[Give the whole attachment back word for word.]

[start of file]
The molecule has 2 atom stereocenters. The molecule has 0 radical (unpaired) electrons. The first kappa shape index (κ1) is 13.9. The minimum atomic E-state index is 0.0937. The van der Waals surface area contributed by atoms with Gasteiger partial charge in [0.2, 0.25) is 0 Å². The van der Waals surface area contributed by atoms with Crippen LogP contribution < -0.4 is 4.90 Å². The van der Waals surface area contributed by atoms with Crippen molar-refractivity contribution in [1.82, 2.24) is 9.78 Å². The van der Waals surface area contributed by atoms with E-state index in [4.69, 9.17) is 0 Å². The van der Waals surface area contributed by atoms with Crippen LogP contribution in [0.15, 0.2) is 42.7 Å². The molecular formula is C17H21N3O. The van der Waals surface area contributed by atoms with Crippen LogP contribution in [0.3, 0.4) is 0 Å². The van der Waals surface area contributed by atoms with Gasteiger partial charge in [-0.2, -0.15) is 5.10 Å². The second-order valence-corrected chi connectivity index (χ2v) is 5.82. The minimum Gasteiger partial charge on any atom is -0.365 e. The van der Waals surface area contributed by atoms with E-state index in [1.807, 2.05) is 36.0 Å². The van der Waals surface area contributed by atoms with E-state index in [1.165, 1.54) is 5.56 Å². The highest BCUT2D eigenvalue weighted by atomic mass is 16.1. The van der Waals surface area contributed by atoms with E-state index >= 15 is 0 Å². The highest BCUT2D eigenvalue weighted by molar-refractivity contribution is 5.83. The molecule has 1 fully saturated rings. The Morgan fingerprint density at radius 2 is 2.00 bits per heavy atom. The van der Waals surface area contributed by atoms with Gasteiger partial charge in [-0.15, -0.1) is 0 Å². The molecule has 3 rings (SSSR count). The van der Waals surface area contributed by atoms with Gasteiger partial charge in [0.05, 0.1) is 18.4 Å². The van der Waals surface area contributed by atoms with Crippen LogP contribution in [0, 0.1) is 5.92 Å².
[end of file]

The molecule has 2 atom stereocenters. The molecule has 0 radical (unpaired) electrons. The first kappa shape index (κ1) is 13.9. The minimum atomic E-state index is 0.0937. The van der Waals surface area contributed by atoms with Gasteiger partial charge in [0.2, 0.25) is 0 Å². The van der Waals surface area contributed by atoms with Crippen LogP contribution < -0.4 is 4.90 Å². The van der Waals surface area contributed by atoms with Crippen molar-refractivity contribution in [1.82, 2.24) is 9.78 Å². The van der Waals surface area contributed by atoms with E-state index in [4.69, 9.17) is 0 Å². The van der Waals surface area contributed by atoms with Crippen LogP contribution in [0.15, 0.2) is 42.7 Å². The molecular formula is C17H21N3O. The van der Waals surface area contributed by atoms with Crippen LogP contribution in [0.3, 0.4) is 0 Å². The van der Waals surface area contributed by atoms with Gasteiger partial charge in [-0.2, -0.15) is 5.10 Å². The second-order valence-corrected chi connectivity index (χ2v) is 5.82. The minimum Gasteiger partial charge on any atom is -0.365 e. The van der Waals surface area contributed by atoms with E-state index in [1.807, 2.05) is 36.0 Å². The van der Waals surface area contributed by atoms with E-state index in [1.165, 1.54) is 5.56 Å². The highest BCUT2D eigenvalue weighted by atomic mass is 16.1. The van der Waals surface area contributed by atoms with E-state index >= 15 is 0 Å². The highest BCUT2D eigenvalue weighted by molar-refractivity contribution is 5.83. The molecule has 1 fully saturated rings. The Morgan fingerprint density at radius 2 is 2.00 bits per heavy atom. The van der Waals surface area contributed by atoms with Gasteiger partial charge in [-0.15, -0.1) is 0 Å². The molecule has 3 rings (SSSR count). The van der Waals surface area contributed by atoms with Gasteiger partial charge in [0.05, 0.1) is 18.4 Å². The van der Waals surface area contributed by atoms with Crippen LogP contribution in [0, 0.1) is 5.92 Å².